MacDX maker Coderus Ltd and PortAsm/86 maker MicroAPL Ltd have announced a collaboration that the two companies hope will make it easier for PC developers to bring their games to the Macintosh. While this doesn’t mean that PC game developers can just click a button and expect their game to work on the Macintosh, it is a significant step closer for developers who want to make the effort.
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Microsoft’s own DirectX Application Programming Interface (API) is ubiquitous in game development on Windows and the Xbox game console. The technology provides Windows game makers with a common library of commands supplied by Microsoft that they can use to render 3D graphics, embed networking capabilities, audio and other components of their games.
Coderus’ MacDX provides PC game developers with a way of moving that DirectX code to the Macintosh without having to rewrite it from scratch — Coderus claims that most code which uses DirectX can simply be recompiled and linked to the MacDX libraries.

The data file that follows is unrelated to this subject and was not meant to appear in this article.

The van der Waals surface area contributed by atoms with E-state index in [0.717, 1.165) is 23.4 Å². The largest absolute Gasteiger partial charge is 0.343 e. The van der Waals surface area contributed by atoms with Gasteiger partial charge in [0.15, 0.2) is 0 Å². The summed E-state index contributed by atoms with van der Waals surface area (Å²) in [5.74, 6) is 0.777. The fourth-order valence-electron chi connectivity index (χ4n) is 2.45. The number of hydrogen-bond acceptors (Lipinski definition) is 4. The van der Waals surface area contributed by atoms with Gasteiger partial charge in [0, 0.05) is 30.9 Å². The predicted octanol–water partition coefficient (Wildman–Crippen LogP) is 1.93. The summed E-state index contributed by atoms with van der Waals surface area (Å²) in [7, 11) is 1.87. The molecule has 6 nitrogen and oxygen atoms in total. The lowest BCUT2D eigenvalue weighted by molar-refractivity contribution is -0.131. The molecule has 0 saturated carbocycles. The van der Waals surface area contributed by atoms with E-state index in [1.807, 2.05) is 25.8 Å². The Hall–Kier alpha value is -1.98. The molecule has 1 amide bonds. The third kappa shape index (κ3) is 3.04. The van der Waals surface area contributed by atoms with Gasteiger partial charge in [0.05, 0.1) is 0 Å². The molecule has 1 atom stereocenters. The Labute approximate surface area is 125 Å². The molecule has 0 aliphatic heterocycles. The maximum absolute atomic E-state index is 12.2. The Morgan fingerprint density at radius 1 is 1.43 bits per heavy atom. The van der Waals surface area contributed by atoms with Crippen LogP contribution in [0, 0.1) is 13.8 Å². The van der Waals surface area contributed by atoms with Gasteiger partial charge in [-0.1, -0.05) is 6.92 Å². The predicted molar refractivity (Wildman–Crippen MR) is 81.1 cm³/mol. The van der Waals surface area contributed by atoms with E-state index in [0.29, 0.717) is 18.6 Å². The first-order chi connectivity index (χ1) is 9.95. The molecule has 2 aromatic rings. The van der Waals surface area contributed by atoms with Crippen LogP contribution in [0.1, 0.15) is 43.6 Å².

The underlying concept of MacDX isn’t new. In fact, porting companies who specialize in Mac game conversion work by and large use their own homegrown equivalents to MacDX to get the process started. What makes Coderus’ approach unique is that they license MacDX for use by other developers rather than using it exclusively themselves. And Coderus stays in practice with MacDX by working with UK-based game publisher Virtual Programming Ltd to bring PC games to the Macintosh as well.
This new collaboration with MicroAPL Ltd offers an easier way for PC developers to bring Intel-specific assembler code to the Macintosh. MicroAPL’s PortAsm/86 automatically translates that PC assembler source into native code that makes sense to the PowerPC chips inside of Macs. Without PortAsm/86, such code would have to be completely rewritten for the Mac — an arduous task at best, according to Coderus Ltd’s CEO and technical director, Mark Thomas.
“Since we released MacDX, porting of titles has become a lot easier, but there are always problematic areas which can delay a project. One such area is optimized assembly function calls. Presently most developers have to rewrite these functions by hand, which can be complex and time consuming,” said Thomas.